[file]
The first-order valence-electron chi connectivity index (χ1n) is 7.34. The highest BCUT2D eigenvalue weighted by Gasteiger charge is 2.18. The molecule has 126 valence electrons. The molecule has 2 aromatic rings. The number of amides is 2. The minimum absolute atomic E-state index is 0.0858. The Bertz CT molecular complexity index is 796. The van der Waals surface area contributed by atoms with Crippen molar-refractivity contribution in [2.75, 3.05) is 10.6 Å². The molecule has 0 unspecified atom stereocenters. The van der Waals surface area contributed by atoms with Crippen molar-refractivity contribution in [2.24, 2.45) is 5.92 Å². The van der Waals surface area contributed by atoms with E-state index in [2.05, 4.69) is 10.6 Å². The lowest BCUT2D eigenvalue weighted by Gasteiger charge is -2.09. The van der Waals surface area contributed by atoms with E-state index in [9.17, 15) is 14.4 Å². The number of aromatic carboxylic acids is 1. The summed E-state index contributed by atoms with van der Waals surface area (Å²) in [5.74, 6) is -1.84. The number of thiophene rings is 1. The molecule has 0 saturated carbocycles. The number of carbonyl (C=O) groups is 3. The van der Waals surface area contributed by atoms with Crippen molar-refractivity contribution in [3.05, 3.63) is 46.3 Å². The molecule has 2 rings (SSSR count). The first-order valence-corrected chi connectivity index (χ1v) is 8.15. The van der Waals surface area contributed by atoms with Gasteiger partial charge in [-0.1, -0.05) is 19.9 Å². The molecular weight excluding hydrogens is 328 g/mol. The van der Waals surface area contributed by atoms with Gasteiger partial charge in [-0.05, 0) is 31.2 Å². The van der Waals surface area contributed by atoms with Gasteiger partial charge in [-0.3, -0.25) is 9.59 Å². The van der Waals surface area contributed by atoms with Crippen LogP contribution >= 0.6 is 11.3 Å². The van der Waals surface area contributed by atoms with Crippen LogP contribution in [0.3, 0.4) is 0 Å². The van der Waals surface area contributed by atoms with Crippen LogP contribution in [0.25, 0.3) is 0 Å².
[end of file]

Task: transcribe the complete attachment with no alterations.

The first-order valence-electron chi connectivity index (χ1n) is 7.34. The highest BCUT2D eigenvalue weighted by Gasteiger charge is 2.18. The molecule has 126 valence electrons. The molecule has 2 aromatic rings. The number of amides is 2. The minimum absolute atomic E-state index is 0.0858. The Bertz CT molecular complexity index is 796. The van der Waals surface area contributed by atoms with Crippen molar-refractivity contribution in [2.75, 3.05) is 10.6 Å². The molecule has 0 unspecified atom stereocenters. The van der Waals surface area contributed by atoms with Crippen molar-refractivity contribution in [2.24, 2.45) is 5.92 Å². The van der Waals surface area contributed by atoms with E-state index in [2.05, 4.69) is 10.6 Å². The lowest BCUT2D eigenvalue weighted by Gasteiger charge is -2.09. The van der Waals surface area contributed by atoms with E-state index in [9.17, 15) is 14.4 Å². The number of aromatic carboxylic acids is 1. The summed E-state index contributed by atoms with van der Waals surface area (Å²) in [5.74, 6) is -1.84. The number of thiophene rings is 1. The molecule has 0 saturated carbocycles. The number of carbonyl (C=O) groups is 3. The van der Waals surface area contributed by atoms with Crippen molar-refractivity contribution in [3.05, 3.63) is 46.3 Å². The molecule has 2 rings (SSSR count). The first-order valence-corrected chi connectivity index (χ1v) is 8.15. The van der Waals surface area contributed by atoms with Gasteiger partial charge in [-0.1, -0.05) is 19.9 Å². The molecular weight excluding hydrogens is 328 g/mol. The van der Waals surface area contributed by atoms with Gasteiger partial charge in [-0.05, 0) is 31.2 Å². The van der Waals surface area contributed by atoms with Gasteiger partial charge in [-0.3, -0.25) is 9.59 Å². The van der Waals surface area contributed by atoms with Crippen LogP contribution >= 0.6 is 11.3 Å². The van der Waals surface area contributed by atoms with Crippen LogP contribution in [0.3, 0.4) is 0 Å². The van der Waals surface area contributed by atoms with Crippen LogP contribution in [0.25, 0.3) is 0 Å².